A federal judge in New Jersey has ruled that Amazon.com can’t be held liable as the seller of a laptop battery that allegedly caught fire and destroyed the customer’s home.
In a suit brought by Allstate to recoup its losses from the fire, the judge found that Amazon can’t be considered a seller of the product under the New Jersey Product Liability Act because the company’s involvement in the sale was minimal.
According to the decision, the customer ordered the battery from Amazon’s website, and Amazon’s name appeared on her credit card statement for the $12 purchase. The battery was shipped from an Amazon warehouse in Virginia, after an Amazon employee retrieved it from a shelf and prepared it for shipping—with a cardboard box and tape that both bore Amazon’s logo.
But, U.S. District Judge Freda Wolfson said, Amazon never took ownership of the battery, which was sold by a Hong Kong company called E-life that is not subject to service of process in the U.S.
Allstate, which brought suit seeking to recover money it paid out in insurance claims on the fire, said Amazon met the definition of a seller under New Jersey’s products liability statute.
But Wolfson on Tuesday granted Amazon’s motion for summary judgment, finding it did not meet the definition of seller because it did not decide what product to sell; nor did it procure the product from the manufacturer or upstream distributor, or ensure that it complied with applicable laws.
The case sheds light on Amazon’s business model, which involves three types of transactions with consumers, according to the decision. The first is the direct sale of its own, Amazon-branded products to consumers; second is the sale of products directly from a vendor to a consumer, with Amazon merely providing means for the vendor to advertise the product and the consumer to order it; and, finally, the sale of a product from a vendor to a consumer, with Amazon fulfilling the transaction by holding the product in its inventory and shipping it to the consumer.
The first transaction type, Wolfson said, clearly qualifies Amazon as a product seller under the New Jersey Product Liability Act, and under the second model, it certainly would not be considered a product seller.
But the transaction in the present case falls into the third category, which she said is the “grayest” of the three.
According to the decision, Kathleen Cancel of Farmingdale purchased the battery for her daughter’s computer on July 31, 2016. On Sept. 9, 2016, after the laptop was left sitting on her daughter’s bed, a fire started.
Allstate filed the case in New Jersey Superior Court in Monmouth County on March 8, 2017, and Amazon removed it to federal court on April 21, 2017.
Allstate asserted that, under New Jersey law, Amazon is a party within the distribution chain, making it the product’s seller. Allstate also argued that public policy supports holding Amazon liable as a product seller.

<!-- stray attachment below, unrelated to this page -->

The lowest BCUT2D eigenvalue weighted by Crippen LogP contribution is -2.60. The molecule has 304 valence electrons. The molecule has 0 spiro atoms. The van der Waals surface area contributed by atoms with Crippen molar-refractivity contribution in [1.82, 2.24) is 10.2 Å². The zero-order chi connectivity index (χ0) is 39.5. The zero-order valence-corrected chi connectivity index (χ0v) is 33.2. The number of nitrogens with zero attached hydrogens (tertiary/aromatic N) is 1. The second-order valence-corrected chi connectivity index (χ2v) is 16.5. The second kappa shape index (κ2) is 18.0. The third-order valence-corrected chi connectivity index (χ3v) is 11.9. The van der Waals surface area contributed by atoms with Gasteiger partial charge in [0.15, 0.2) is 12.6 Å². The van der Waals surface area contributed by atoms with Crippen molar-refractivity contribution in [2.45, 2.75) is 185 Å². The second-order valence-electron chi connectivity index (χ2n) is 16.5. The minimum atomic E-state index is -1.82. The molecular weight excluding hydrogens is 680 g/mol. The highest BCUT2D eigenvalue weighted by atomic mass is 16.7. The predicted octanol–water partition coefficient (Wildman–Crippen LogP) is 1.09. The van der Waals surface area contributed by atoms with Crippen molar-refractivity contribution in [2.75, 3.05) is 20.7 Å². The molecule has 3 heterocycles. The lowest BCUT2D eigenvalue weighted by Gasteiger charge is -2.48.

Wolfson noted that, under New Jersey’s strict products liability law, a consumer injured by a defective product can generally bring suit against any business entity in the chain of distribution. But despite the law’s broad language and its expansive interpretation by state courts, the reach of the Product Liability Act is not boundless. “Not every party involved in the distribution process can be classified as a ‘product seller,’” Wolfson said.
“New Jersey courts, in cases involving intermediaries in the distribution process, look to whether the intermediary’s role ‘was that of a facilitator rather than an “active participant” in the transaction,’” Wolfson said, quoting from case law.
In the present case, Amazon “never exercised control over the product sufficient to make it a ‘product seller’ under the Product Liability Act,” Wolfson said. Amazon’s agreement with E-life provides the content for the product listing on the Amazon site, and Amazon did not control the price of the product, as Allstate contended, she said.
Thus, “a buyer who purchases an E-life product on Amazon is engaging in a transaction with the seller that Amazon is merely facilitating,” Wolfson said.
Allstate argued that Amazon should be considered a seller for public policy reasons because the company is well-positioned to push costs up the distribution chain. Amazon and E-life, which is also known as Lenoge, have not identified the manufacturer of the battery, and Allstate may not be able to sue Lenoge, the carrier contended.
Allowing an injured plaintiff to sue a party that can shift the risk up the distribution chain would support the consumer protection goals of products liability law, but other policies underpinning the law—chiefly, setting limits on the reach of products liability—”are stronger counterweights,” Wolfson said.
Citing the New Jersey Supreme Court’s 1996 decision in Zaza v. Marquess & Nell, Wolfson said “stretching the case law to capture Amazon’s activities in this case would conflict with the spirit of the law.”
She added that courts “should be cautious in expanding the law when doing so would impose a substantial economic burden on these businesses and individuals, without necessarily achieving the goal of enhanced product safety.”
Amazon also asserted that it was immune from liability under Section 230 of the Communications Decency Act, which says online intermediaries that host or republish speech are protected against a range of laws that might otherwise be used to hold them legally responsible for what others say and do.
The court, however, did not reach that question.
Christopher Konzelmann of White & Williams in Philadelphia, who represented Allstate, declined to comment.
Amazon’s lawyer, Beth Rose of Sills Cummis & Gross in Newark, did not return a call about the case.